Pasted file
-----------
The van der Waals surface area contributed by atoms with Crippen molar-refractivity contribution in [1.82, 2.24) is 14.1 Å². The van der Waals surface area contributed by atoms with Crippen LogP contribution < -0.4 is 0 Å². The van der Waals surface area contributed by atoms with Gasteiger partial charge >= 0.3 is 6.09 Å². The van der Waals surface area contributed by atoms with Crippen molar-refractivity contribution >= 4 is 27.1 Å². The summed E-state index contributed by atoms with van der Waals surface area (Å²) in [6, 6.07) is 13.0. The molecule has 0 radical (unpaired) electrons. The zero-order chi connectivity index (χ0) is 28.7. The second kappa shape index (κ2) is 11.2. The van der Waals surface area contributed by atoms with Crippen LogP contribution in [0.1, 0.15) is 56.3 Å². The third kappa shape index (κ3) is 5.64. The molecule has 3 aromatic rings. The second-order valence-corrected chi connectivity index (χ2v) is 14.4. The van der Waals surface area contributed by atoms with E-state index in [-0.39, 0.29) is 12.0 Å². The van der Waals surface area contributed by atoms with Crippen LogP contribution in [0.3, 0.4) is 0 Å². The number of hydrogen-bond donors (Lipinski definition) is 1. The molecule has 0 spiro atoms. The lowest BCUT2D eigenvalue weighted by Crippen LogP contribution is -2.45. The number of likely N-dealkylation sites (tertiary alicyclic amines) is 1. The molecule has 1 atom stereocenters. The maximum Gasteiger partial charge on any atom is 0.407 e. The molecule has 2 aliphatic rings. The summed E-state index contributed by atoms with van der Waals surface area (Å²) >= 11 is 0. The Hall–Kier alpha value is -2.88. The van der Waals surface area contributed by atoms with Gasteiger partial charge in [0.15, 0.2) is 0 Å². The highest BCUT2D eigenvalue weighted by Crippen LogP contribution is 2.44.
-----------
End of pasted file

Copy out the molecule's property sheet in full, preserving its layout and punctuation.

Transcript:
The van der Waals surface area contributed by atoms with Crippen molar-refractivity contribution in [1.82, 2.24) is 14.1 Å². The van der Waals surface area contributed by atoms with Crippen LogP contribution < -0.4 is 0 Å². The van der Waals surface area contributed by atoms with Gasteiger partial charge >= 0.3 is 6.09 Å². The van der Waals surface area contributed by atoms with Crippen molar-refractivity contribution >= 4 is 27.1 Å². The summed E-state index contributed by atoms with van der Waals surface area (Å²) in [6, 6.07) is 13.0. The molecule has 0 radical (unpaired) electrons. The zero-order chi connectivity index (χ0) is 28.7. The second kappa shape index (κ2) is 11.2. The van der Waals surface area contributed by atoms with Crippen LogP contribution in [0.1, 0.15) is 56.3 Å². The third kappa shape index (κ3) is 5.64. The molecule has 3 aromatic rings. The second-order valence-corrected chi connectivity index (χ2v) is 14.4. The van der Waals surface area contributed by atoms with E-state index in [-0.39, 0.29) is 12.0 Å². The van der Waals surface area contributed by atoms with Crippen LogP contribution in [0.3, 0.4) is 0 Å². The number of hydrogen-bond donors (Lipinski definition) is 1. The molecule has 0 spiro atoms. The lowest BCUT2D eigenvalue weighted by Crippen LogP contribution is -2.45. The number of likely N-dealkylation sites (tertiary alicyclic amines) is 1. The molecule has 1 atom stereocenters. The maximum Gasteiger partial charge on any atom is 0.407 e. The molecule has 2 aliphatic rings. The summed E-state index contributed by atoms with van der Waals surface area (Å²) >= 11 is 0. The Hall–Kier alpha value is -2.88. The van der Waals surface area contributed by atoms with Gasteiger partial charge in [0.15, 0.2) is 0 Å². The highest BCUT2D eigenvalue weighted by Crippen LogP contribution is 2.44.